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Ruth Skrine, a retired specialist in family planning and psychosexual medicine, is well known to many people working in the sexual and reproductive health field. Her work with the Institute of Psychosexual Medicine (IPM), her publications and training have influenced and improved how health professionals understand sexual wellbeing and dysfunction, enabling them to work with patients, not for patients.
This book is a memoir of her life; an enormously honest account of how her personal and professional life intertwine. Early beginnings, life dilemmas, her personal struggle for independence of thought and an adequate philosophy, and her continual questioning of her personal worth, thoughts and actions, thread through the book, shaping her as a person and as a doctor.
Ruth was born at the end of the 1920s. Her father, a general practitioner, was kind and gentle and came from solid Quaker stock. Her mother, quick-tempered and a strident atheist, became an eye specialist due to her “dislike of messiness that is an integral part of looking after bodies”. Her mother's strong and unwavering beliefs influenced Ruth throughout her life, but having some time in psychoanalysis enabled her to “appreciate, understand and feel nothing but love for my difficult mother”. Although born into a medical family, Ruth did not feel her capabilities were good enough to be a doctor; instead she wanted to be a nurse, and “make people comfortable, provide sympathy and not run the risk of misdiagnosing a life-threatening emergency”. Her mother had other ideas, however, and Ruth became a doctor – a decision she never regretted – working first in general practice and then specialising in family planning and psychosexual medicine.
Ruth's memoir takes the reader through her early life, her medical training, her work in medical practice, and to her marriage to Ralph and the long-awaited birth of her daughter, Helen. A book she chanced upon in a London bookshop written by Dr Michael Balint opened up the view that medicine should be caring for the body and the mind, and that the role of the doctor can negatively or positively influence a consultation. This seed of thought was to greatly influence the rest of Ruth's career. Her family planning work with women wanting to use contraception involved talking with women, and listening to their views and experiences. It was during these consultations that patients often revealed sexual difficulties – a subject that was never discussed during her medical training – and Ruth recognised the need to understand more. She was actively involved in training and with the early beginnings of the National Association of Family Planning Doctors (now the Faculty of Sexual & Reproductive Healthcare) and she became Joint Editor of the newsletter that became The British Journal of Family Planning (now this Journal). Perhaps what we know most about Ruth Skrine is her work in psychosexual medicine, which is fully discussed in the chapter on ‘Body/Mind Doctoring’. Her early learning with Michael Balint and later with Tom Main, the IPM's founder, coincided with the new discipline of sexual therapy based on the work of Masters and Johnson in the USA in the 1970s. Ruth was Chair of the IPM for 3 years and her work and publications are still used today.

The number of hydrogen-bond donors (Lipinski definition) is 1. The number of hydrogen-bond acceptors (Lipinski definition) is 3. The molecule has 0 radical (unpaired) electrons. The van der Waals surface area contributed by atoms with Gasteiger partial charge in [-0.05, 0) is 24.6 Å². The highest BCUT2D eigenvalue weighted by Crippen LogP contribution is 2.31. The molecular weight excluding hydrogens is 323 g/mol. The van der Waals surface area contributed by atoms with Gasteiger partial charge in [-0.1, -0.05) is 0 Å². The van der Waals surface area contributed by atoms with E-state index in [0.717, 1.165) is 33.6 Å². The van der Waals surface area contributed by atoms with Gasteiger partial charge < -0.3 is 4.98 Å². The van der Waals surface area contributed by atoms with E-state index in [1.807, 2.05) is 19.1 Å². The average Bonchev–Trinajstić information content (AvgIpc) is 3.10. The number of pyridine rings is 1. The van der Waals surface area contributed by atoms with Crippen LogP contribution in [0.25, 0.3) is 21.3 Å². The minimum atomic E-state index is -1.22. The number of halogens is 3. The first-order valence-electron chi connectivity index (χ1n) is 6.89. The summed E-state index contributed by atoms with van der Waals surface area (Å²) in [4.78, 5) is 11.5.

The book concludes with a description of Ruth's life after retirement, when her own psychoanalysis provided her with powerful insights into her life and self-worth, and about living, loving and growing older. This is a book that is well worth a read.
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